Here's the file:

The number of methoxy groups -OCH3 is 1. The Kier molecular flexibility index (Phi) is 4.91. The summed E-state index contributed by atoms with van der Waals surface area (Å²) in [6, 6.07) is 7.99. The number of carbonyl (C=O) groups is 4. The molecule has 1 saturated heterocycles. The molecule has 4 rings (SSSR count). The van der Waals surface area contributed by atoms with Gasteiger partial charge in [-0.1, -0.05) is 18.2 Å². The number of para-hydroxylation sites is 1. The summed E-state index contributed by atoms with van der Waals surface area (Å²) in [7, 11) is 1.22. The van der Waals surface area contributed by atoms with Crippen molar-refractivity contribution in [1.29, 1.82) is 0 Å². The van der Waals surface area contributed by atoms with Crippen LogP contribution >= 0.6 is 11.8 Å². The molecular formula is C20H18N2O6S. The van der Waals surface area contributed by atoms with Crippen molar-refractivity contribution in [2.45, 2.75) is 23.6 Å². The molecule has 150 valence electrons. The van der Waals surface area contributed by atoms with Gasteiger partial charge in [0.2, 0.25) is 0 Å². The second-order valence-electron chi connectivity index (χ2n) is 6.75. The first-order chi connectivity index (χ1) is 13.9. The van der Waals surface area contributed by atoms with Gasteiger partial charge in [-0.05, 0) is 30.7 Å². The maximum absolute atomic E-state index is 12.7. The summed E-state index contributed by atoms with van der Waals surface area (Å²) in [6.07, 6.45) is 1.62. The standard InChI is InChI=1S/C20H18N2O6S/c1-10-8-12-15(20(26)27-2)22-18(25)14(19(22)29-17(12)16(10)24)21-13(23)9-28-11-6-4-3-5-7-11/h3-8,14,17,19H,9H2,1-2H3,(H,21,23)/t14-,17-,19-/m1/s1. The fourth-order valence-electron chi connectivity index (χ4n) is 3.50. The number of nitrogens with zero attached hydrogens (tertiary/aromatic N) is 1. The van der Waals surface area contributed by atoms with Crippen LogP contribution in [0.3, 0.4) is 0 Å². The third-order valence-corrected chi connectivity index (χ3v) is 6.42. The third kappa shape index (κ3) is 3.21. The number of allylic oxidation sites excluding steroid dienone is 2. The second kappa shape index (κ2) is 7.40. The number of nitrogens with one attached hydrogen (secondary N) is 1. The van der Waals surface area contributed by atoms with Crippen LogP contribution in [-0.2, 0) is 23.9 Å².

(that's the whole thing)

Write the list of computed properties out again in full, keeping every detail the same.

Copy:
The number of methoxy groups -OCH3 is 1. The Kier molecular flexibility index (Phi) is 4.91. The summed E-state index contributed by atoms with van der Waals surface area (Å²) in [6, 6.07) is 7.99. The number of carbonyl (C=O) groups is 4. The molecule has 1 saturated heterocycles. The molecule has 4 rings (SSSR count). The van der Waals surface area contributed by atoms with Gasteiger partial charge in [-0.1, -0.05) is 18.2 Å². The number of para-hydroxylation sites is 1. The summed E-state index contributed by atoms with van der Waals surface area (Å²) in [7, 11) is 1.22. The van der Waals surface area contributed by atoms with Crippen molar-refractivity contribution in [1.29, 1.82) is 0 Å². The van der Waals surface area contributed by atoms with Crippen LogP contribution >= 0.6 is 11.8 Å². The molecular formula is C20H18N2O6S. The van der Waals surface area contributed by atoms with Crippen molar-refractivity contribution in [2.45, 2.75) is 23.6 Å². The molecule has 150 valence electrons. The van der Waals surface area contributed by atoms with Gasteiger partial charge in [0.2, 0.25) is 0 Å². The second-order valence-electron chi connectivity index (χ2n) is 6.75. The first-order chi connectivity index (χ1) is 13.9. The van der Waals surface area contributed by atoms with Gasteiger partial charge in [-0.05, 0) is 30.7 Å². The maximum absolute atomic E-state index is 12.7. The summed E-state index contributed by atoms with van der Waals surface area (Å²) in [6.07, 6.45) is 1.62. The standard InChI is InChI=1S/C20H18N2O6S/c1-10-8-12-15(20(26)27-2)22-18(25)14(19(22)29-17(12)16(10)24)21-13(23)9-28-11-6-4-3-5-7-11/h3-8,14,17,19H,9H2,1-2H3,(H,21,23)/t14-,17-,19-/m1/s1. The fourth-order valence-electron chi connectivity index (χ4n) is 3.50. The number of nitrogens with zero attached hydrogens (tertiary/aromatic N) is 1. The van der Waals surface area contributed by atoms with Crippen LogP contribution in [0.3, 0.4) is 0 Å². The third-order valence-corrected chi connectivity index (χ3v) is 6.42. The third kappa shape index (κ3) is 3.21. The number of allylic oxidation sites excluding steroid dienone is 2. The second kappa shape index (κ2) is 7.40. The number of nitrogens with one attached hydrogen (secondary N) is 1. The van der Waals surface area contributed by atoms with Crippen LogP contribution in [-0.2, 0) is 23.9 Å².